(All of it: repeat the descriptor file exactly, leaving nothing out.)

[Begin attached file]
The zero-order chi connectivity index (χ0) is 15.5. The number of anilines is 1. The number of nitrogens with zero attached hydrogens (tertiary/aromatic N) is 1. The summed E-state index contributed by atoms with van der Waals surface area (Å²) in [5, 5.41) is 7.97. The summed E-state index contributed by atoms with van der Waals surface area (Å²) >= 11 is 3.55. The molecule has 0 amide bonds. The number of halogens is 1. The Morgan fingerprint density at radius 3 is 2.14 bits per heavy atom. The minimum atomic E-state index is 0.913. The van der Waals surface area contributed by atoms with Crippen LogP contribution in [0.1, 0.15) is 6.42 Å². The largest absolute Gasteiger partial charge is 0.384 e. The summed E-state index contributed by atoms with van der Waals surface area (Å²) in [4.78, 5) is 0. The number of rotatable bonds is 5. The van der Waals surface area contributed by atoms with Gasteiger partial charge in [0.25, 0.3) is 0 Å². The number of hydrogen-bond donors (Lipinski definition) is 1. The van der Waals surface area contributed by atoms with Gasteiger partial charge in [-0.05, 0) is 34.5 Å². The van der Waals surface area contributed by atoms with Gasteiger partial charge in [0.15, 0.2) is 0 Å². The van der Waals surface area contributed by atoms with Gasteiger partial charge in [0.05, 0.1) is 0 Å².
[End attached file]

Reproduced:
The zero-order chi connectivity index (χ0) is 15.5. The number of anilines is 1. The number of nitrogens with zero attached hydrogens (tertiary/aromatic N) is 1. The summed E-state index contributed by atoms with van der Waals surface area (Å²) in [5, 5.41) is 7.97. The summed E-state index contributed by atoms with van der Waals surface area (Å²) >= 11 is 3.55. The molecule has 0 amide bonds. The number of halogens is 1. The Morgan fingerprint density at radius 3 is 2.14 bits per heavy atom. The minimum atomic E-state index is 0.913. The van der Waals surface area contributed by atoms with Crippen LogP contribution in [0.1, 0.15) is 6.42 Å². The largest absolute Gasteiger partial charge is 0.384 e. The summed E-state index contributed by atoms with van der Waals surface area (Å²) in [4.78, 5) is 0. The number of rotatable bonds is 5. The van der Waals surface area contributed by atoms with Gasteiger partial charge in [0.25, 0.3) is 0 Å². The number of hydrogen-bond donors (Lipinski definition) is 1. The van der Waals surface area contributed by atoms with Gasteiger partial charge in [-0.05, 0) is 34.5 Å². The van der Waals surface area contributed by atoms with Gasteiger partial charge in [0.15, 0.2) is 0 Å². The van der Waals surface area contributed by atoms with Gasteiger partial charge in [0.05, 0.1) is 0 Å².